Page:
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Latest Turkey Inflation Rate of 79.6% the Highest in 24 Years — Weakening Lira and Russia-Ukraine War Blamed

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According to the latest data from the Turkish Statistical Institute, the annual inflation rate in the country for the month of July was 79.6%, which is the highest rate in 24 years. Rising travel costs, food and non-alcoholic beverages were among the product categories that contributed to the overall increase in rates.

Transportation costs have risen the most

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The consumer inflation rate in Turkey jumped to 79.60% in July, the highest level in 24 years, while the monthly level was 2.37%. data from the Turkish Statistical Institute (TSI). According to the data, transportation costs, which rose by 119.1%, were one of the four main commodity groups whose prices rose faster than the consumer price index (CPI).

Turkey's latest inflation rate of 79.6% was the highest in 24 years, blamed on the weakening lira and the war between Russia and Ukraine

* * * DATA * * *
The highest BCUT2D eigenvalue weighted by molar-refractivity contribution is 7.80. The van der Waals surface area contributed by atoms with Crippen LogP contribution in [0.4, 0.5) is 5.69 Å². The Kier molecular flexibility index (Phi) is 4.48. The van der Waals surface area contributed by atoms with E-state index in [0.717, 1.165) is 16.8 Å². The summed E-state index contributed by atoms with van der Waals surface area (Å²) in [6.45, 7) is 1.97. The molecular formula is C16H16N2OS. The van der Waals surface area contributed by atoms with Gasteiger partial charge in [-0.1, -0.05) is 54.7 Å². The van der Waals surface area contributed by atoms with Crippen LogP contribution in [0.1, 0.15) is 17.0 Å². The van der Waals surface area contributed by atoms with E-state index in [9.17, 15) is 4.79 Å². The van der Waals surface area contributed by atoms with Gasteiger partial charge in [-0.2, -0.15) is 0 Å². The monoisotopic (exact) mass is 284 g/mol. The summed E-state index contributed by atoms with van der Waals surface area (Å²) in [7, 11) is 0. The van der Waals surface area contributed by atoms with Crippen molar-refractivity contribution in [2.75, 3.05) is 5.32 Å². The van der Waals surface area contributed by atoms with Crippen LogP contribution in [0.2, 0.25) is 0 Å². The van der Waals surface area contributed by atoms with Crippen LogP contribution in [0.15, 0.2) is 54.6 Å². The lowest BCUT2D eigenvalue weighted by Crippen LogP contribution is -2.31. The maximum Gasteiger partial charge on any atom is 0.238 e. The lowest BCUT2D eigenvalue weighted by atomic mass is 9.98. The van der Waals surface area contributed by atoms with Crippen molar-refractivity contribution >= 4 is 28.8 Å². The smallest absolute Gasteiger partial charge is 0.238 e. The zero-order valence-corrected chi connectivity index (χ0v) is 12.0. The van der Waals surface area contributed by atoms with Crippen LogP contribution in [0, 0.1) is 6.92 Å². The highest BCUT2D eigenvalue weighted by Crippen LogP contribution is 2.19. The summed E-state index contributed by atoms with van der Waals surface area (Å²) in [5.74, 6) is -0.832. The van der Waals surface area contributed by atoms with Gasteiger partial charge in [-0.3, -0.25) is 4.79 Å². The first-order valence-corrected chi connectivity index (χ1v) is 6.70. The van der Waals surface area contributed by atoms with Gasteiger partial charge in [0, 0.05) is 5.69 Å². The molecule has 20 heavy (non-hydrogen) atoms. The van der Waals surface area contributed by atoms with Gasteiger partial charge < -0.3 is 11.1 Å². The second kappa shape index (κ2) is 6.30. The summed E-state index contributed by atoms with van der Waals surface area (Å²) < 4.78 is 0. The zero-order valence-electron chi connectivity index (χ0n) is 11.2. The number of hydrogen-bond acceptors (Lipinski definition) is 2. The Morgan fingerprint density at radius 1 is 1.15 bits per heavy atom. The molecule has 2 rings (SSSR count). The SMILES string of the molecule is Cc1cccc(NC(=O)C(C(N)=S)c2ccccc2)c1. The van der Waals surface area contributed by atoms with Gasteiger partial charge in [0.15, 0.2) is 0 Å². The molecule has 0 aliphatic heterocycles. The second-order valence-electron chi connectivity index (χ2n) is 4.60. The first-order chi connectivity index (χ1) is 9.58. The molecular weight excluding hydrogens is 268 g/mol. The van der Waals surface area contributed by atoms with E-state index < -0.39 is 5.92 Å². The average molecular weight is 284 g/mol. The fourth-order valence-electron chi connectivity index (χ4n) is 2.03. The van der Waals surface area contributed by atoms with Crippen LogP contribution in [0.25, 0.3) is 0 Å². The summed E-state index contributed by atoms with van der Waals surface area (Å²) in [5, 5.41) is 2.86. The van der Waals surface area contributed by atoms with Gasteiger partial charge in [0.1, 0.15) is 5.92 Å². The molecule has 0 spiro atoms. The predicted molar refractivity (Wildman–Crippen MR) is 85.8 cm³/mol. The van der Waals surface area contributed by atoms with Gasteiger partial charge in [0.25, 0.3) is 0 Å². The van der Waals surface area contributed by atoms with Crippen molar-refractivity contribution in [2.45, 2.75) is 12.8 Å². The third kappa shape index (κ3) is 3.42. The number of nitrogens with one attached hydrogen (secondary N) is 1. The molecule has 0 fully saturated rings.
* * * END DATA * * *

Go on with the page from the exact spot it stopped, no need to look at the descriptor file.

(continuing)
Source: Turkish Statistical Institute.
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Three other commodity groups whose inflation rate exceeded 79.6% are food and non-alcoholic beverages, which increased in price by 94.65%, furniture and household appliances (88.35%), and alcoholic beverages and tobacco (82. 66%).

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However, according to TSI, although the transportation group is listed as the group with the largest monthly gains, the data shows that it is also the only major group that recorded a negative monthly gain of approximately -0.85%. On the other hand, the health group showed the highest monthly increase of 6.98%, followed by the alcoholic beverages and tobacco group, where the increase was 6.85%.

Price growth accelerated in 2022

Although the inflation rate in Turkey has been on an upward trend since 2021, starting from January 2022, the rate of price growth has accelerated. This is confirmed by the latest TSI data, which shows that since December 2021, prices have increased by an average of 45.72%. At the same time last year, prices rose by 10.41%, and a year earlier – by 6.37%.

Meanwhile, according to Reuters reportTurkey’s rapidly depreciating local currency, as well as the impact of the ongoing Ukrainian-Russian war, are among the main factors driving prices up. Despite a rate hike to levels last seen in 1998, Turkey’s central bank has reportedly said it expects a cut to 42.8% by the end of 2022.

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